Monday, April 4, 2011

Hefezopf (braided sweet yeast bun)

Baking with yeast has always been like Russian roulette for me.
Sometimes the dough turned out perfectly soft and fluffy, but more often it was tougher than concrete.

Luckily the April issue of German food magazine Essen&Trinken has a special on how to make the perfect Hefezopf and therefore how to work the evil yeast dough.

The Hefezopf recipe is fantastic.
Besides the ingredients all you need is a stand mixer or a well trained biceps and stamina.


250 ml warm milk
20g fresh yeast
75g sugar
1 large egg
1.5 tsp salt
500g bread flour  (NO all-purpose flour!)
75g soft butter
coarse sugar
flour for the worktop

Crumble the yeast into a bowl and mix with sugar and some of the warm milk until smooth.
Whisk the egg. Put aside 3 Tbsp of the egg-mix and set cool.
Add the rest of the egg and milk such as salt and flour to the yeast,sugar, milk-mix and knead it with the dough hooks attached to the stand mixer (hopefully) on lowest speed for approx. 3 minutes. 
Increase the speed and knead for another 5 minutes. 
Cube the butter.Thoroughly knead butter cubes into the dough. 
On highest speed knead another 5 minutes.

Cover the bowl with a damp towel and in a warm place let it rise for about an hour.
On a lightly floured worktop knead the dough with your hands and divide it into 3 equally sized pieces.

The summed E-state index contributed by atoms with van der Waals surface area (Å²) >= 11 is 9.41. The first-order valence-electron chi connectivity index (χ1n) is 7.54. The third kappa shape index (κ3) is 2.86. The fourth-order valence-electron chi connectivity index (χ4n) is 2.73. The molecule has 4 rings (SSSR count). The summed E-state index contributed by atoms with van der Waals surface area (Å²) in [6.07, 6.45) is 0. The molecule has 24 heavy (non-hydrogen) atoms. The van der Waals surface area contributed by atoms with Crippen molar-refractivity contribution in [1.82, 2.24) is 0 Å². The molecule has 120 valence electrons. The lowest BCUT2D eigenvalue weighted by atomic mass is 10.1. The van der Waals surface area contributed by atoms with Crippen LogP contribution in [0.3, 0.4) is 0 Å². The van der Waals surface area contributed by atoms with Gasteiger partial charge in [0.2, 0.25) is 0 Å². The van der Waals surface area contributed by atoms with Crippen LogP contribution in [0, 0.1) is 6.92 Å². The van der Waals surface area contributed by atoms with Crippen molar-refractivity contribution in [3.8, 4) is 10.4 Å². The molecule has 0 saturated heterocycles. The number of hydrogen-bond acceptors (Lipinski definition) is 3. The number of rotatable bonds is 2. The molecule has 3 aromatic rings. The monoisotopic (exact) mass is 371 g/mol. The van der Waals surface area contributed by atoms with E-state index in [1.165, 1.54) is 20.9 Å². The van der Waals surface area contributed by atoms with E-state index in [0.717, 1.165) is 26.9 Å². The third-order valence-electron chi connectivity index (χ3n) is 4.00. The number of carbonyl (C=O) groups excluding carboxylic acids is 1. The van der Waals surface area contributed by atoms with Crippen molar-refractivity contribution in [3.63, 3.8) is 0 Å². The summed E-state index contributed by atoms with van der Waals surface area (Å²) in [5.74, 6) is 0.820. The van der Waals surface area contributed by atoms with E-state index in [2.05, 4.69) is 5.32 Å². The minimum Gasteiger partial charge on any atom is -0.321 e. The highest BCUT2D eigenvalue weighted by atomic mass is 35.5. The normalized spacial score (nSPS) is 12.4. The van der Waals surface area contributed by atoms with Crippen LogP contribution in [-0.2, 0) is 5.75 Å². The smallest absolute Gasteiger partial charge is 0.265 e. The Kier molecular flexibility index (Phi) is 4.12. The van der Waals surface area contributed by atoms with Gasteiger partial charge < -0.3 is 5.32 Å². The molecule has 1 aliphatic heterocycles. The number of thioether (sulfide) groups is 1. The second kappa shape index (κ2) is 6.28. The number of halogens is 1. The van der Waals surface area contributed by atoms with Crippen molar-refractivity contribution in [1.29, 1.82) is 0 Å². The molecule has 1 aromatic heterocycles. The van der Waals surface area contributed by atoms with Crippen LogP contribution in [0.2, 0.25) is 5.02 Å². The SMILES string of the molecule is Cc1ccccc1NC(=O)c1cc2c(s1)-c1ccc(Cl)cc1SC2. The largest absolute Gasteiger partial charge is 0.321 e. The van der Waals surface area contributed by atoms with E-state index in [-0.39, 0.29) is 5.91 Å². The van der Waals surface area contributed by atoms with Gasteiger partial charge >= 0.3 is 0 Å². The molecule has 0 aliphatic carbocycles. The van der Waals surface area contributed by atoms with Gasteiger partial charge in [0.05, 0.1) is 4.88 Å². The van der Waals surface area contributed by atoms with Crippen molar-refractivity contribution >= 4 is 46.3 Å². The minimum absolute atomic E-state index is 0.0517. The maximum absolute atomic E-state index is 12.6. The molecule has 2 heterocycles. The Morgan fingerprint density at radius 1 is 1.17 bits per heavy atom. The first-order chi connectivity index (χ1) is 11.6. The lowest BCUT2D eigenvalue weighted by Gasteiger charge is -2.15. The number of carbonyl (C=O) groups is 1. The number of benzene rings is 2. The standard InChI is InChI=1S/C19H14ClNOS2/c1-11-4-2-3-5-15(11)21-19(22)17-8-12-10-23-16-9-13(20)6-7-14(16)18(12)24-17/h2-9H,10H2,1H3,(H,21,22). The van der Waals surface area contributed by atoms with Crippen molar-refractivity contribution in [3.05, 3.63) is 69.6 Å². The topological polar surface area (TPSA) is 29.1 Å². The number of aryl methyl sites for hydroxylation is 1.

Cover them up and let them sit for 10 minutes. 
Roll them out into three strings of approx. 40cm of length, very loosely braid them and put the now "Hefezopf" on a baking paper covered baking sheet. 
Again cover the whole thing and let it sit and raise for another 45 minutes.
Preheat the oven to 200°C (Gas 3).
With a brush apply the remaining egg-mix on the Zopf, sprinkle it with the coarse sugar and bake it for 25 minutes. Check after 15minutes. You might want to cover the Zopf with tinfoil to prevent it from getting too dark.  

Best when served warm on a sunny afternoon!

PS: Here are a few tips and tricks on how your yeast dough turns out perfectly (also found in Essen&Trinken magazine).

1. Only use warm milk. Hot milk kills the yeast bacteria. Using cold milk will only extend the time for the dough to rise.
2. You have to be patient. If the dough hasn't doubled its size after one hour, let it sit a bit longer  (I waited for two hours) 
3. Use bread flour. It contains more gluten than all-purpose flour and by retaining gas it helps the dough to rise.
4. Use fresh yeast.
5. Knead excessively and passionate!

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